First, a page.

Purpose of a Prenupial Agreement

A prenuptial agreement (also known as a premarital or antenuptial agreement) is a legal means for a couple to protect the assets each is bringing into a marriage and to codify a variety of rights and obligations that may arise as a result of their marriage. In Illinois, prenuptial agreements, are governed by the Illinois Uniform Premarital Agreement Act.

Requirements for a Prenuptial Agreement in Illinois

Any Illinois couple may enter into a prenuptial agreement, provide that their agreement is in writing and has been voluntarily signed by both parties.  In Illinois,  prenuptial agreement does not require any consideration, that is a couple’s mutual exhange of benefits and/or liabilities, for it to be enforceable.  While a prenuptial agreement is executed prior to a couple’s marriage, it only becomes legally effective upon the couple’s marriage.  Illinois law does not require that either party be represented by or consult with an attorney for a prenuptial to be valid, However,  where one of the parties to prenuptial agreement asks a court to invalidate that agreement, the courts, in making such a decision,  routinely give strong consideration to whether the “disadvantaged” spouse had adequate legal representation during the negotiation of the prenuptial agreement.

Content of a Prenuptial Agreement

Section 4 of the Illinois Uniform Premarital Agreement Act states that parties to  such an agreement may contract as to the following:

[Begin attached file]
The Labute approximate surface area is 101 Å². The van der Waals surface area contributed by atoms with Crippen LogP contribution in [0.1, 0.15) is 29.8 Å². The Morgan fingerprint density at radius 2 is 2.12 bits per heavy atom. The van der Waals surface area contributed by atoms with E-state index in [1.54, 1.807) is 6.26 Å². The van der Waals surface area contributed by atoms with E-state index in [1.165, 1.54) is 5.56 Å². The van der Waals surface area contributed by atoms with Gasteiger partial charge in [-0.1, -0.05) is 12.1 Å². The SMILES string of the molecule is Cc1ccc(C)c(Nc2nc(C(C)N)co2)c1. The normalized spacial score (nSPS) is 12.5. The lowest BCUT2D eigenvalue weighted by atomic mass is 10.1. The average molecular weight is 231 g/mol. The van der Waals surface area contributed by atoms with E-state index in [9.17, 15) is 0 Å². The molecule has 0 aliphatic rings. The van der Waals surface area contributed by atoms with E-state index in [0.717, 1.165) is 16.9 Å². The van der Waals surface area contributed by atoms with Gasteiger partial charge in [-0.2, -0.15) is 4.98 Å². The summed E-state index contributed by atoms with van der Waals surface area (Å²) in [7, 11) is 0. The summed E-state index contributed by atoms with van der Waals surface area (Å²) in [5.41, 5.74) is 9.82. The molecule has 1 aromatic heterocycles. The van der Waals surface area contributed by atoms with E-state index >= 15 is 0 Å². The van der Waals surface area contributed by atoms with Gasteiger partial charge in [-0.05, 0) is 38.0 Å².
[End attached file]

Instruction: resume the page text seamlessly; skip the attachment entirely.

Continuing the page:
• the rights and obligations of each of the parties in any property, including the right to buy, sell, manage or dispose of the same
  • modification or elimination of spousal support
  • making of a will or a trust
  • ownership and disposition of death benefits in life insurance policies
  • the choice of law governing the prenuptial agreement
  • any other matter that does not violate Illinois public policy or a statute imposing a criminal penalty

In addition to subject matters that are criminal or violated public policy,  a prenuptial  agreement in Illinois may not contain any provisions that would adversely affect the rights of their child(ren) to support.

Enforcement of Prenuptial Agreements

The terms of a couple’s prenuptial agreement are enforceable in Illinois unless the party against whom such enforcement is being sought proves either of the following:

  • the prenuptial agreement was not executed voluntarily
  • not only was the prenuptial agreement unconscionable at the time it was executed but also that prior to its execution, the disadvantaged party did not receive a reasonable disclosure of the other’s property, did not waive the right to receive such a disclosure and did not reasonably have an adequate knowledge of the other party’s property and financial obligations

Amendments or Termination of a Prenuptial Agreement

After the parties are married, their prenuptial agreement may always be amended or terminated.  Illinois law requires that in order for a valid prenuptial agreement to be amended or terminated, the amendment or termination must be in writing and must be signed by both parties.